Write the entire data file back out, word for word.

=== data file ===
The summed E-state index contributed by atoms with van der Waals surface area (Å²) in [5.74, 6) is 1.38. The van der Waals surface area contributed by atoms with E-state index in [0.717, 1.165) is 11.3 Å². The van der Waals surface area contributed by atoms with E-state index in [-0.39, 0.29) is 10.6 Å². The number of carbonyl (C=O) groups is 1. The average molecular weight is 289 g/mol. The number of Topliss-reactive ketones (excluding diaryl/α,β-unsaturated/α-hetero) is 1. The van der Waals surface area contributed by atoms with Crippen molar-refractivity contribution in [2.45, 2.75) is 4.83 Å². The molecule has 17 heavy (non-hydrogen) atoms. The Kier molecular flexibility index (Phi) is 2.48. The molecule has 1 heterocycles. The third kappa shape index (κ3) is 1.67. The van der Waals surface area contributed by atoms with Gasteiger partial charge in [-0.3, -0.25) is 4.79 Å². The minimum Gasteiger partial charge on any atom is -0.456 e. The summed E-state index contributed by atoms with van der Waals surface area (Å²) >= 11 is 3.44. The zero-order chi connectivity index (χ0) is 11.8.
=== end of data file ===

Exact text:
The summed E-state index contributed by atoms with van der Waals surface area (Å²) in [5.74, 6) is 1.38. The van der Waals surface area contributed by atoms with E-state index in [0.717, 1.165) is 11.3 Å². The van der Waals surface area contributed by atoms with E-state index in [-0.39, 0.29) is 10.6 Å². The number of carbonyl (C=O) groups is 1. The average molecular weight is 289 g/mol. The number of Topliss-reactive ketones (excluding diaryl/α,β-unsaturated/α-hetero) is 1. The van der Waals surface area contributed by atoms with Crippen molar-refractivity contribution in [2.45, 2.75) is 4.83 Å². The molecule has 17 heavy (non-hydrogen) atoms. The Kier molecular flexibility index (Phi) is 2.48. The molecule has 1 heterocycles. The third kappa shape index (κ3) is 1.67. The van der Waals surface area contributed by atoms with Gasteiger partial charge in [-0.3, -0.25) is 4.79 Å². The minimum Gasteiger partial charge on any atom is -0.456 e. The summed E-state index contributed by atoms with van der Waals surface area (Å²) >= 11 is 3.44. The zero-order chi connectivity index (χ0) is 11.8.